This is What Millennials Are Going to Kill Next
“Alright, alright. Let’s get started,” said Fran from one of the sleek, modern armchairs nearest the whiteboard. “First things first, I just want to say good work everyone. As some of you know, one of our recent initiatives was featured on the Today Show. We got a full four-minute segment from Kathy and Hoda on how we’re killing the top sheet industry.”
Applause rings through the co-working space. Like every first Wednesday of the month, they’ve rented the largest meeting room, which is listed in the online catalogue as The Disruption Hub.
“The Today Show? Is that live-streamed?” asks Erik, a burly early adopter of cryptocurrency.
“It’s on TV,” said Kyle, Fran’s second in command. His curly hair is a dull brown but neatly trimmed.
Erik looks at him blankly.
“Oh.” Erik’s reaction is joined by a few murmurs of recognition.
“Anyway,” says Fran. “It’s always nice to see that our work is making an impact, and to the boomers, the Today Show is still a pretty big platform — ”
“Who cares? Why should we care about the mouthpieces of the analog establishment?”
“For God’s sake, Maureen-”
“She has a point. When are we going to-”
“All in good time,” says Fran.
These sort of debates are nothing new, but she allows them to keep the peace. Better to let some harmless steam escape than to let dissent boil over.
“As we’ve discussed at length on Slack, these superficial stories are vital for keeping the powers that be distracted,” she continues. “I know the top sheets aren’t a big deal, but it’s extremely important that they be received as such.”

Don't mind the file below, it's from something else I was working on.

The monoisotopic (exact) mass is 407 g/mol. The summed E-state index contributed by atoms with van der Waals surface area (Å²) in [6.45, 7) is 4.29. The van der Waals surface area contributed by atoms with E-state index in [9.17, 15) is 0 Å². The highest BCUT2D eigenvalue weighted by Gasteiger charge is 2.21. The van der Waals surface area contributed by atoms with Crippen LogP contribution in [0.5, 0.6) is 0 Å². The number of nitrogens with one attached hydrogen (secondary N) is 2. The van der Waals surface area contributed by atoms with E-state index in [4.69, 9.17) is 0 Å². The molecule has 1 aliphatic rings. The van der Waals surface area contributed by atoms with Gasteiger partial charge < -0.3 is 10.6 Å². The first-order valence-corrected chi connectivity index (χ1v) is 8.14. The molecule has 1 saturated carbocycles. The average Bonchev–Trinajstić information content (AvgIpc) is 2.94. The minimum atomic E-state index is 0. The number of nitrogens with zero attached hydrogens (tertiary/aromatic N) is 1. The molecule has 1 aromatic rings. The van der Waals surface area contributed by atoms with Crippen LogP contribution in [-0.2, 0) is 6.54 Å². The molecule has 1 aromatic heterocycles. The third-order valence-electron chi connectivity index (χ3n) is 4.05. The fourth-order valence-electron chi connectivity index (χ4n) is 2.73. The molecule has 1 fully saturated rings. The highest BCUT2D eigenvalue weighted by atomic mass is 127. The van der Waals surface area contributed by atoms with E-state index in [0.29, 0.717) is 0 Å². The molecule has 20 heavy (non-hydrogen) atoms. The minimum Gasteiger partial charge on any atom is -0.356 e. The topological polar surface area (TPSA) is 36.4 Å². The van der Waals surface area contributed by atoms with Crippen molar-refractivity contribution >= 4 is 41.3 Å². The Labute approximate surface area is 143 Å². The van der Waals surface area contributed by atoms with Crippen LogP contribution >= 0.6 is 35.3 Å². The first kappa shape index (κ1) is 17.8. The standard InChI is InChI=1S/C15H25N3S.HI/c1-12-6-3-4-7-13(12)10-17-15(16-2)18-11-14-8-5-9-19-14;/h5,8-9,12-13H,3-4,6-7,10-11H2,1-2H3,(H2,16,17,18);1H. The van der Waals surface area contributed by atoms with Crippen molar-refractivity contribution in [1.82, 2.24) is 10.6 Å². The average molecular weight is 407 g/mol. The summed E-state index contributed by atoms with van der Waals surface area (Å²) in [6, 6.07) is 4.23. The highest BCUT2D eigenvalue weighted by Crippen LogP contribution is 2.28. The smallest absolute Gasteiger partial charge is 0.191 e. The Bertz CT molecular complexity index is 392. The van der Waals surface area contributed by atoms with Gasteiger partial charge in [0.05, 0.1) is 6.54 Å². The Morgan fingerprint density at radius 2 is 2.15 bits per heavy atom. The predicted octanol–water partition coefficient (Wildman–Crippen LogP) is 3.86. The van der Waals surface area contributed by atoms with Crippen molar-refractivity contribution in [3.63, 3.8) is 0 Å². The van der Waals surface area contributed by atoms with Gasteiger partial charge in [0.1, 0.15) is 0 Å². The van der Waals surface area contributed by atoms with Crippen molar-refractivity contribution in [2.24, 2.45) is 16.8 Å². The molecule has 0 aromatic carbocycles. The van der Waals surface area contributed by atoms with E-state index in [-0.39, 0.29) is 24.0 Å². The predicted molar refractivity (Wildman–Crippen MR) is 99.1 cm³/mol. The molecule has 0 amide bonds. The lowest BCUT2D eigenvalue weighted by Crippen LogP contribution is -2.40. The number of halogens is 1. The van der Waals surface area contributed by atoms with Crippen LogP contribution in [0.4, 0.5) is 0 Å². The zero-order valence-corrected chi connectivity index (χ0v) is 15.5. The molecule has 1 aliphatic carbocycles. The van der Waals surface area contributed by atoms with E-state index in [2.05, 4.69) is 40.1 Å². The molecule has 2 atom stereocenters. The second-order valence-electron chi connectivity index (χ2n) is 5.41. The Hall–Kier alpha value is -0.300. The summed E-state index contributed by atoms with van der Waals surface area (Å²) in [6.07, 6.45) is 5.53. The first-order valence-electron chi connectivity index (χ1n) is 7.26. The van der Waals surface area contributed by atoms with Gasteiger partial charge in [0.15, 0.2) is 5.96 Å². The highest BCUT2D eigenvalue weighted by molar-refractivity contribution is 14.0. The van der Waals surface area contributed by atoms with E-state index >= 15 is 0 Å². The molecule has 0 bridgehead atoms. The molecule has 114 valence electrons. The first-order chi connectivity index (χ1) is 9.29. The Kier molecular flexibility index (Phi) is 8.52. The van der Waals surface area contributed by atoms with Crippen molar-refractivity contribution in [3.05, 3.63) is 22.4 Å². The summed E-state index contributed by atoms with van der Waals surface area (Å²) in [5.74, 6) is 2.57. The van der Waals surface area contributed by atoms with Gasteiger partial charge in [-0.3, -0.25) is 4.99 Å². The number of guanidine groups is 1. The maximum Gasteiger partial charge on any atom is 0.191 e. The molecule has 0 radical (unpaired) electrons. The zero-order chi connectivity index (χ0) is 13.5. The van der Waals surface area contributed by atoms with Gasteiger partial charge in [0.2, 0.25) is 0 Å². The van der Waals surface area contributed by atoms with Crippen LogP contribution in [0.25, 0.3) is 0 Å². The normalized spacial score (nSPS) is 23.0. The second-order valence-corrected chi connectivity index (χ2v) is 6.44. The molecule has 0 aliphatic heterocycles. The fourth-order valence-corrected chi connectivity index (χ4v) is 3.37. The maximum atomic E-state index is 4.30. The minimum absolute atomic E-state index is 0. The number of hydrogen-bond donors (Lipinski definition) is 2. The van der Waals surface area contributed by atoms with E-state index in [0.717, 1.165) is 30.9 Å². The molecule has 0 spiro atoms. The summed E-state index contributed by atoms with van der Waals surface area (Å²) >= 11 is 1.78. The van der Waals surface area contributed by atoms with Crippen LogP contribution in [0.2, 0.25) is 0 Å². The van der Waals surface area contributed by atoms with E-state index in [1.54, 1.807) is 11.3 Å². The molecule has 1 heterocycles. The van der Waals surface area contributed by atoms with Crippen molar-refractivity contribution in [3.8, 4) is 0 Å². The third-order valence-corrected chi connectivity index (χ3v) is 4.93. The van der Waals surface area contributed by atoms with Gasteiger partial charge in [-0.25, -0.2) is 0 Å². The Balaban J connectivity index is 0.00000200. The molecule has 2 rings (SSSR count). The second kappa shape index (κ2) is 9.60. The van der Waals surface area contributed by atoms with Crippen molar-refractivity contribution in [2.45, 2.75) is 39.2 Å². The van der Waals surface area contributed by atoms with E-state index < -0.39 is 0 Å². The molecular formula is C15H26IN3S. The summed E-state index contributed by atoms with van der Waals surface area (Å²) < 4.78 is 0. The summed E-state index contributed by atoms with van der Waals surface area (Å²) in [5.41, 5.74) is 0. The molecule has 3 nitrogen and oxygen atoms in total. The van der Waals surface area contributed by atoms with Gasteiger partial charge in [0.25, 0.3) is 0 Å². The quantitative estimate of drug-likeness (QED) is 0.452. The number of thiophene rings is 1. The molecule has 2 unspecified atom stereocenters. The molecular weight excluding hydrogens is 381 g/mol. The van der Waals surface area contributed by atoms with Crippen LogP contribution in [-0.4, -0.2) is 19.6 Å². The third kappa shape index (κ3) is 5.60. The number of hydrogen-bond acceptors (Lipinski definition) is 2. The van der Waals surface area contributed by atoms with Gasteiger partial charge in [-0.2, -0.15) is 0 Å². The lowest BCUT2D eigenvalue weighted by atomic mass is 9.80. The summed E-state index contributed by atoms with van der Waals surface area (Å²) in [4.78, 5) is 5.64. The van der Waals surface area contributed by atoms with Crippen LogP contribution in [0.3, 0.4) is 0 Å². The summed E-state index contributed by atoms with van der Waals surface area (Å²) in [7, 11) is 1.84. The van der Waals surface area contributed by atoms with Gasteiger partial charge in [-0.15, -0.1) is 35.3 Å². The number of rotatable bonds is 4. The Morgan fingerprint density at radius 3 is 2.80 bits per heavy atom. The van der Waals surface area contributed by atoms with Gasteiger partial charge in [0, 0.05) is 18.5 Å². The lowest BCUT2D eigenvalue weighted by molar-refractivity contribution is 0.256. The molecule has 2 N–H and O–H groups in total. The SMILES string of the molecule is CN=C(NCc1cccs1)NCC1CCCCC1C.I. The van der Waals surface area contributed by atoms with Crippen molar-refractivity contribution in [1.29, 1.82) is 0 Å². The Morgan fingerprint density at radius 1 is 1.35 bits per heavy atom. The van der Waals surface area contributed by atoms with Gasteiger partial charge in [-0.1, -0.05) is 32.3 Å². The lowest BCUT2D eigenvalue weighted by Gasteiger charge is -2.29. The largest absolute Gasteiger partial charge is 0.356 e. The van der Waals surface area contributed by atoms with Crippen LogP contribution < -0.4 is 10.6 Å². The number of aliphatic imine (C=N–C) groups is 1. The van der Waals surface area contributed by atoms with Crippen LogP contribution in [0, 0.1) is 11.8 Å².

“Just another relic of the 20th century! Fitted sheets forever!” says a guy toward the back. His declaration is met with a few ironic cheers, before Howard jumps in with characteristic snark.
“Nice, Jon,” he says. “How’s your sheet-share startup coming along?”
“That’s enough,” says Fran, trying to strike the balance between good-natured amusement and gentle authority. “With the success of the top sheet story, we need to get started with some new initiatives. We have several proposals on the agenda today. Are we ready to start, Kyle?”
“If there’s no pressing matters-”
“We’re out of cold brew!” calls a voice from the back, to scattered laughter.
“Then get a kombucha,” says Fran. “Okay, then. Who’s first?”
“Anita Cardenas,” Kyle reads from his laptop. He keeps the agenda and meeting minutes perfectly updated and organized in the shared Google Drive. Anita, a short woman in a slouchy cardigan.
“Hey everyone,” she says. “I think our next target should be one that affects many of us. Like a lot of the products and industries we’ve taken down, it’s one that relies on deception and inconvenience to keep us consuming. The good news is that it’s a fast-moving industry so I think we could see significant change in a relatively short period of time.”
“That sounds great,” says Kyle. Fran isn’t surprised at his interest. He’s all about low-hanging fruit and measurable wins. “What’s your proposal?”
“Our next initiative should be to end fake pockets.”
The suggestion is met with a smattering of applause, mostly women and non-binary people, but also some men.
“Huh?” says Erik. “What are you talking about?”
“Seriously?” says a woman sitting a few seats away. “Half the time when I buy pants, I get them home and take the tags off to find out the pockets aren’t pockets.”
“What do you mean the pockets aren’t pockets?” Erik says, annoyed.
“Look!” cries another woman, who walks right up to him and gestures to the fabric illusions stitched on her hips.
“Okay, okay” says Fran. “For those who don’t know, manufacturers of women’s clothing frequently design garments to appear as though they have pockets when they do not. It’s partially for looks but also to save fabric and to push women to buy bags.”